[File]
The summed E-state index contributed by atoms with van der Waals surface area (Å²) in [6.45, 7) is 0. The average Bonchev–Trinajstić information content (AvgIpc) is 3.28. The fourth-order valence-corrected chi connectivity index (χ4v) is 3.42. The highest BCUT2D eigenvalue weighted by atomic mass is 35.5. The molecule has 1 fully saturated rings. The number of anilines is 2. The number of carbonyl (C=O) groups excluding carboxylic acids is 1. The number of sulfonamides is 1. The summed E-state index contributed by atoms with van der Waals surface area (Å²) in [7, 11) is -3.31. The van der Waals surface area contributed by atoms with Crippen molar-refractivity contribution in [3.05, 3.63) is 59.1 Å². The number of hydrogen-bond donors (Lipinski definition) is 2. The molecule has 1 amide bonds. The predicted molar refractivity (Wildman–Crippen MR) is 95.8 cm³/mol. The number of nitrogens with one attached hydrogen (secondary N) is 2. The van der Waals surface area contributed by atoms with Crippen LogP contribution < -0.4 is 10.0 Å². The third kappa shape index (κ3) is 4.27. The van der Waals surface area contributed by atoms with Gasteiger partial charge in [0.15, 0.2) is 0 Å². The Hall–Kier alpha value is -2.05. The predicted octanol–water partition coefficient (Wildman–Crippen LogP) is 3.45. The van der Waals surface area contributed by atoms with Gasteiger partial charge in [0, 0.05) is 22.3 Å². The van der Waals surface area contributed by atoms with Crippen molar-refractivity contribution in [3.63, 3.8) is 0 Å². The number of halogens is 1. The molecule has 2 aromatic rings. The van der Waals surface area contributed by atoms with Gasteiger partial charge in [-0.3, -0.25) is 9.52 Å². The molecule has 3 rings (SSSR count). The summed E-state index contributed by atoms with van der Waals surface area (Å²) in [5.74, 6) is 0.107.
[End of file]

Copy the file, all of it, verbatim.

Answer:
The summed E-state index contributed by atoms with van der Waals surface area (Å²) in [6.45, 7) is 0. The average Bonchev–Trinajstić information content (AvgIpc) is 3.28. The fourth-order valence-corrected chi connectivity index (χ4v) is 3.42. The highest BCUT2D eigenvalue weighted by atomic mass is 35.5. The molecule has 1 fully saturated rings. The number of anilines is 2. The number of carbonyl (C=O) groups excluding carboxylic acids is 1. The number of sulfonamides is 1. The summed E-state index contributed by atoms with van der Waals surface area (Å²) in [7, 11) is -3.31. The van der Waals surface area contributed by atoms with Crippen molar-refractivity contribution in [3.05, 3.63) is 59.1 Å². The number of hydrogen-bond donors (Lipinski definition) is 2. The molecule has 1 amide bonds. The predicted molar refractivity (Wildman–Crippen MR) is 95.8 cm³/mol. The number of nitrogens with one attached hydrogen (secondary N) is 2. The van der Waals surface area contributed by atoms with Crippen LogP contribution < -0.4 is 10.0 Å². The third kappa shape index (κ3) is 4.27. The van der Waals surface area contributed by atoms with Gasteiger partial charge in [0.15, 0.2) is 0 Å². The Hall–Kier alpha value is -2.05. The predicted octanol–water partition coefficient (Wildman–Crippen LogP) is 3.45. The van der Waals surface area contributed by atoms with Gasteiger partial charge in [0, 0.05) is 22.3 Å². The van der Waals surface area contributed by atoms with Crippen molar-refractivity contribution in [3.63, 3.8) is 0 Å². The number of halogens is 1. The molecule has 2 aromatic rings. The van der Waals surface area contributed by atoms with Gasteiger partial charge in [-0.3, -0.25) is 9.52 Å². The molecule has 3 rings (SSSR count). The summed E-state index contributed by atoms with van der Waals surface area (Å²) in [5.74, 6) is 0.107.